Roots for Cooking Balinese Cuisine

Five kinds of roots!

Five kinds of roots!

I know ginger (jahe in bahasa). And turmeric (kunyit). I have heard of galanggal (laos or lengkuas) but then didn’t know where to source that locally anyway. But here it is, in Bali! And there’s another one called lesser galanggal (kencur). But there’s teeny-tiny one that is white inside, but I don’t remember the name. Anybody who does?

Those who are unfamiliar to ginger, since this will be the basis of my comparison, it will be quite difficult to understand. But ginger is very fragrant, and spicy especially when consumed raw, or when it is young. In the Philippines, it is cooked with most dishes to remove the fishy taste, like a cleanser. It’s also (obviously) a root. Quite tough, especially when mature. But when sliced into strips, can be eaten, though will provide a strong sharp taste.

Turmeric is mostly known for its vibrant color. We have that locally as well. I only learned to appreciate its flavor, which is mild, when I made Turmeric chicken.It also has some good properties for the body, (hence the juma post from the market) but I’m not sure how that works though. 😛 Smaller than ginger, and comes in darker skin as well.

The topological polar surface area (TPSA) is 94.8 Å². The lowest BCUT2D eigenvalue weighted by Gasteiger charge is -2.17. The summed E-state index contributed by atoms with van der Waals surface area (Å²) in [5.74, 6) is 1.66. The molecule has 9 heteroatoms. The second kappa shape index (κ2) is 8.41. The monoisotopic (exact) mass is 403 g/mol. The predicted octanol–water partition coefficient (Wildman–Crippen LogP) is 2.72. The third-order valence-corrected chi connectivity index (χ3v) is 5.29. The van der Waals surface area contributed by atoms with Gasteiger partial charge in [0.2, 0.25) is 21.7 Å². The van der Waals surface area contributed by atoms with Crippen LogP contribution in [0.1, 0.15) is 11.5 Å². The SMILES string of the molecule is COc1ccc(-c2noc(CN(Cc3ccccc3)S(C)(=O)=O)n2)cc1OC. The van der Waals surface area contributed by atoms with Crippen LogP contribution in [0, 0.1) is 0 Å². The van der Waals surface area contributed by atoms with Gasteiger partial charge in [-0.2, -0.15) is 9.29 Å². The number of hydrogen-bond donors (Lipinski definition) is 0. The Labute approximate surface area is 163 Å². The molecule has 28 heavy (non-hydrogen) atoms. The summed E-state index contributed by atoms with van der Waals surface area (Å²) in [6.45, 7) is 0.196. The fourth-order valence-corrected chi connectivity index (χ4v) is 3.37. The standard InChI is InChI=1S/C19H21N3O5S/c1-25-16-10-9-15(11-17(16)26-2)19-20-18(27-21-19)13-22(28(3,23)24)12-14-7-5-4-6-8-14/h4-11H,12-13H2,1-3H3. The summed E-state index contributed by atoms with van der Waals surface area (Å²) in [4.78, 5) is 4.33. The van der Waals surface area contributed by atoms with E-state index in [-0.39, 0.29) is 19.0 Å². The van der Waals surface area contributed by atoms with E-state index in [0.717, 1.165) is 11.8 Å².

Galanggal I have only read in cookbooks. Many mentioned to substitute ginger for it. But after smelling it, I realized you can’t. It’s like saying to substitute bird’s eye chili (labuyo) for bell pepper! Galanggal is still pungent but not as sharp as ginger. It smells more fruity/flowery than ginger, but on a mild level. I don’t know if it is spicy as well, but I would assume it is, but way less than ginger. Its size is the same as ginger, but darker root.

Lesser galanggal is  or kencur looks exactly like galanggal. It is only the smell that differs. This reminds me a bit of coriander, fruity and almost no sharp taste. Irony is its called lesser galanggal, but I honestly prefer the smell of this one. 🙂

Now the tiny unnamed root. 🙂 It is surprisingly sharp, and it has a white root inside the dark stem. Very fragrant, though unusual as well. Not spicy in scent, but really fragrant. Somebody give me this root! 🙂

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2 thoughts on “Roots for Cooking Balinese Cuisine

  1. Pingback: Finally, Some Galangal! | Domestic Urbanite

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